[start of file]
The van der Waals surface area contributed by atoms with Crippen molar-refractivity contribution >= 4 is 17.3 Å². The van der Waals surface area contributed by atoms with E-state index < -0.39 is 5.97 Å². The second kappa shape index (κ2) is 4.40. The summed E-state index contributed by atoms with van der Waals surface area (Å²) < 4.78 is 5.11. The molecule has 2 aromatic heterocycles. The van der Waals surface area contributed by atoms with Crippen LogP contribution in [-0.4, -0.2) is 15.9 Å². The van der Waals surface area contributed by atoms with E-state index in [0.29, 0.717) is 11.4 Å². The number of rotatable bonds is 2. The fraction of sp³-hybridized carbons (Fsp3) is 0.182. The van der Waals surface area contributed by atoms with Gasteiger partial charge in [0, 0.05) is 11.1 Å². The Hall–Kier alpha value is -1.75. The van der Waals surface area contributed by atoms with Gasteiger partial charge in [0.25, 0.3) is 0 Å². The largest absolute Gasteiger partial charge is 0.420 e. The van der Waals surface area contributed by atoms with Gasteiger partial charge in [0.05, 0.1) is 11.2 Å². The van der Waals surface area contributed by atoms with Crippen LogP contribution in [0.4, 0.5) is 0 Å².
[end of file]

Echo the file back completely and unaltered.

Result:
The van der Waals surface area contributed by atoms with Crippen molar-refractivity contribution >= 4 is 17.3 Å². The van der Waals surface area contributed by atoms with E-state index < -0.39 is 5.97 Å². The second kappa shape index (κ2) is 4.40. The summed E-state index contributed by atoms with van der Waals surface area (Å²) < 4.78 is 5.11. The molecule has 2 aromatic heterocycles. The van der Waals surface area contributed by atoms with Crippen LogP contribution in [-0.4, -0.2) is 15.9 Å². The van der Waals surface area contributed by atoms with E-state index in [0.29, 0.717) is 11.4 Å². The number of rotatable bonds is 2. The fraction of sp³-hybridized carbons (Fsp3) is 0.182. The van der Waals surface area contributed by atoms with Gasteiger partial charge in [0, 0.05) is 11.1 Å². The Hall–Kier alpha value is -1.75. The van der Waals surface area contributed by atoms with Gasteiger partial charge in [0.25, 0.3) is 0 Å². The largest absolute Gasteiger partial charge is 0.420 e. The van der Waals surface area contributed by atoms with Gasteiger partial charge in [0.05, 0.1) is 11.2 Å². The van der Waals surface area contributed by atoms with Crippen LogP contribution in [0.4, 0.5) is 0 Å².